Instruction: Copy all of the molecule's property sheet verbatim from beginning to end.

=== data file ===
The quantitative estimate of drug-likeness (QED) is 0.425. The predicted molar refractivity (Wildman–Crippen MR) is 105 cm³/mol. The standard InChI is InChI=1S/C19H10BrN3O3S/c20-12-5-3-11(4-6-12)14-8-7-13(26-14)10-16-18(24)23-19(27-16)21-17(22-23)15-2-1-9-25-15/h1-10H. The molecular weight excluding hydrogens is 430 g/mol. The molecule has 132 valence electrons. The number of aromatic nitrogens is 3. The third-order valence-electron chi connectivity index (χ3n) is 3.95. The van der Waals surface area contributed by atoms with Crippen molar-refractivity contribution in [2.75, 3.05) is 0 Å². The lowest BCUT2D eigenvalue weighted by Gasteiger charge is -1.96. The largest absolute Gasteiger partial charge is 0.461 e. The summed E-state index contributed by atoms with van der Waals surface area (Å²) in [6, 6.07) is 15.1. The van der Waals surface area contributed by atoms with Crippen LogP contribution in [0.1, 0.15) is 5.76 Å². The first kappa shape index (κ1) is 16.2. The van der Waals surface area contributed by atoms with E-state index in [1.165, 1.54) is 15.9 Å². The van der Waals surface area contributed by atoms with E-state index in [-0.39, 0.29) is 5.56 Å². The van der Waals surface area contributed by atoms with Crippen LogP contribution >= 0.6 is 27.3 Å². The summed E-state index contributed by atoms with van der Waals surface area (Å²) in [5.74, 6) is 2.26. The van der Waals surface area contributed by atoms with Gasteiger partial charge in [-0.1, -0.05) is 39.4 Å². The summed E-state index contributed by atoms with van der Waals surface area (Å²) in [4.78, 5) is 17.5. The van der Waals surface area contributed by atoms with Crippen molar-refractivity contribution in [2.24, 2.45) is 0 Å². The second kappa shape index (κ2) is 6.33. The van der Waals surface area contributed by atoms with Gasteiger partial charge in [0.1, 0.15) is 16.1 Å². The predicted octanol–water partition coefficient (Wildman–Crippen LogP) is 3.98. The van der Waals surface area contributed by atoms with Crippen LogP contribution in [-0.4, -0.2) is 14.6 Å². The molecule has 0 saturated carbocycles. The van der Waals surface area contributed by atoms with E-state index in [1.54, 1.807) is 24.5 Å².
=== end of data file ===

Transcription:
The quantitative estimate of drug-likeness (QED) is 0.425. The predicted molar refractivity (Wildman–Crippen MR) is 105 cm³/mol. The standard InChI is InChI=1S/C19H10BrN3O3S/c20-12-5-3-11(4-6-12)14-8-7-13(26-14)10-16-18(24)23-19(27-16)21-17(22-23)15-2-1-9-25-15/h1-10H. The molecular weight excluding hydrogens is 430 g/mol. The molecule has 132 valence electrons. The number of aromatic nitrogens is 3. The third-order valence-electron chi connectivity index (χ3n) is 3.95. The van der Waals surface area contributed by atoms with Crippen molar-refractivity contribution in [2.75, 3.05) is 0 Å². The lowest BCUT2D eigenvalue weighted by Gasteiger charge is -1.96. The largest absolute Gasteiger partial charge is 0.461 e. The summed E-state index contributed by atoms with van der Waals surface area (Å²) in [6, 6.07) is 15.1. The van der Waals surface area contributed by atoms with Crippen LogP contribution in [0.1, 0.15) is 5.76 Å². The first kappa shape index (κ1) is 16.2. The van der Waals surface area contributed by atoms with E-state index in [1.165, 1.54) is 15.9 Å². The van der Waals surface area contributed by atoms with E-state index in [-0.39, 0.29) is 5.56 Å². The van der Waals surface area contributed by atoms with Crippen LogP contribution >= 0.6 is 27.3 Å². The summed E-state index contributed by atoms with van der Waals surface area (Å²) in [5.74, 6) is 2.26. The van der Waals surface area contributed by atoms with Gasteiger partial charge in [-0.1, -0.05) is 39.4 Å². The summed E-state index contributed by atoms with van der Waals surface area (Å²) in [4.78, 5) is 17.5. The van der Waals surface area contributed by atoms with Crippen molar-refractivity contribution in [2.24, 2.45) is 0 Å². The second kappa shape index (κ2) is 6.33. The van der Waals surface area contributed by atoms with Gasteiger partial charge in [0.1, 0.15) is 16.1 Å². The predicted octanol–water partition coefficient (Wildman–Crippen LogP) is 3.98. The van der Waals surface area contributed by atoms with Crippen LogP contribution in [-0.4, -0.2) is 14.6 Å². The molecule has 0 saturated carbocycles. The van der Waals surface area contributed by atoms with E-state index in [1.54, 1.807) is 24.5 Å².